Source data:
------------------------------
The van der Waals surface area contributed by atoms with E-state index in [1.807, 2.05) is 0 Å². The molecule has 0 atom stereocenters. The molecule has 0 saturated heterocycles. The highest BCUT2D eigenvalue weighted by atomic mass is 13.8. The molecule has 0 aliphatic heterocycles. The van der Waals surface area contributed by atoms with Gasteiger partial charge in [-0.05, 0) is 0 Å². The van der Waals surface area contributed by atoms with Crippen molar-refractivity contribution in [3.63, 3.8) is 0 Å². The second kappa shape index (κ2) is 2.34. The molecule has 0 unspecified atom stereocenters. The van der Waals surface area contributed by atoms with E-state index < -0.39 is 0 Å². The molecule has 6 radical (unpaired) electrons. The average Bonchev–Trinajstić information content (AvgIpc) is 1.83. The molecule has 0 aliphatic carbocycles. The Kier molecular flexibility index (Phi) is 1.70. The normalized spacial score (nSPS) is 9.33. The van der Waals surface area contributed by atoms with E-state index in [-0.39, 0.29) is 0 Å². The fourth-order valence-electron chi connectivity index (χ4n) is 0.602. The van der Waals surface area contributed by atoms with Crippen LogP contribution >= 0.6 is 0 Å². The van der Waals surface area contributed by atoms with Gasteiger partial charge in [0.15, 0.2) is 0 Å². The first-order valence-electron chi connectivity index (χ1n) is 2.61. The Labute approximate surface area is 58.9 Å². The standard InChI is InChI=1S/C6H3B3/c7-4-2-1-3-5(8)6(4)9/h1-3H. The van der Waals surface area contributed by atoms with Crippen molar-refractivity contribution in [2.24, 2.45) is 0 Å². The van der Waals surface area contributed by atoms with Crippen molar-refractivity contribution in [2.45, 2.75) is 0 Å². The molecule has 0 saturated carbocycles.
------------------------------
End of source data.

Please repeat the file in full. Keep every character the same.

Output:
The van der Waals surface area contributed by atoms with E-state index in [1.807, 2.05) is 0 Å². The molecule has 0 atom stereocenters. The molecule has 0 saturated heterocycles. The highest BCUT2D eigenvalue weighted by atomic mass is 13.8. The molecule has 0 aliphatic heterocycles. The van der Waals surface area contributed by atoms with Gasteiger partial charge in [-0.05, 0) is 0 Å². The van der Waals surface area contributed by atoms with Crippen molar-refractivity contribution in [3.63, 3.8) is 0 Å². The second kappa shape index (κ2) is 2.34. The molecule has 0 unspecified atom stereocenters. The van der Waals surface area contributed by atoms with E-state index < -0.39 is 0 Å². The molecule has 6 radical (unpaired) electrons. The average Bonchev–Trinajstić information content (AvgIpc) is 1.83. The molecule has 0 aliphatic carbocycles. The Kier molecular flexibility index (Phi) is 1.70. The normalized spacial score (nSPS) is 9.33. The van der Waals surface area contributed by atoms with E-state index in [-0.39, 0.29) is 0 Å². The fourth-order valence-electron chi connectivity index (χ4n) is 0.602. The van der Waals surface area contributed by atoms with Crippen LogP contribution >= 0.6 is 0 Å². The van der Waals surface area contributed by atoms with Gasteiger partial charge in [0.15, 0.2) is 0 Å². The first-order valence-electron chi connectivity index (χ1n) is 2.61. The Labute approximate surface area is 58.9 Å². The standard InChI is InChI=1S/C6H3B3/c7-4-2-1-3-5(8)6(4)9/h1-3H. The van der Waals surface area contributed by atoms with Crippen molar-refractivity contribution in [2.24, 2.45) is 0 Å². The van der Waals surface area contributed by atoms with Crippen molar-refractivity contribution in [2.45, 2.75) is 0 Å². The molecule has 0 saturated carbocycles.